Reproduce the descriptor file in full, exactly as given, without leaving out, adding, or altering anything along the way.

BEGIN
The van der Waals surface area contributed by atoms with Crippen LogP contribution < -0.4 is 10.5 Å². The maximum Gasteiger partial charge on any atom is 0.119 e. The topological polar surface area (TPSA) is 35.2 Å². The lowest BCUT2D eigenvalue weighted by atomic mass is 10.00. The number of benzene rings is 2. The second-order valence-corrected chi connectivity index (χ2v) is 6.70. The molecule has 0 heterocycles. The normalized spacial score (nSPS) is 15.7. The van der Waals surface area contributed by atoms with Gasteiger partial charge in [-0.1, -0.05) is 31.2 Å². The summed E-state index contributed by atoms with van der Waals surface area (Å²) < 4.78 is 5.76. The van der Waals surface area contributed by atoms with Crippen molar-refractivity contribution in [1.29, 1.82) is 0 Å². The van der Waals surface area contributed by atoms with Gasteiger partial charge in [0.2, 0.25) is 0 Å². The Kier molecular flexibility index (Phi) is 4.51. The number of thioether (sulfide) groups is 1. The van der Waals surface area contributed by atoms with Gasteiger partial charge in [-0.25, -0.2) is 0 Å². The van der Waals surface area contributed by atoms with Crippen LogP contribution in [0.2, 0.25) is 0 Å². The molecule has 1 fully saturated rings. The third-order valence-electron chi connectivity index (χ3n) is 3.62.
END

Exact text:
The van der Waals surface area contributed by atoms with Crippen LogP contribution < -0.4 is 10.5 Å². The maximum Gasteiger partial charge on any atom is 0.119 e. The topological polar surface area (TPSA) is 35.2 Å². The lowest BCUT2D eigenvalue weighted by atomic mass is 10.00. The number of benzene rings is 2. The second-order valence-corrected chi connectivity index (χ2v) is 6.70. The molecule has 0 heterocycles. The normalized spacial score (nSPS) is 15.7. The van der Waals surface area contributed by atoms with Gasteiger partial charge in [-0.1, -0.05) is 31.2 Å². The summed E-state index contributed by atoms with van der Waals surface area (Å²) < 4.78 is 5.76. The van der Waals surface area contributed by atoms with Crippen molar-refractivity contribution in [1.29, 1.82) is 0 Å². The van der Waals surface area contributed by atoms with Gasteiger partial charge in [0.2, 0.25) is 0 Å². The Kier molecular flexibility index (Phi) is 4.51. The number of thioether (sulfide) groups is 1. The van der Waals surface area contributed by atoms with Gasteiger partial charge in [-0.25, -0.2) is 0 Å². The van der Waals surface area contributed by atoms with Crippen LogP contribution in [0.2, 0.25) is 0 Å². The molecule has 1 fully saturated rings. The third-order valence-electron chi connectivity index (χ3n) is 3.62.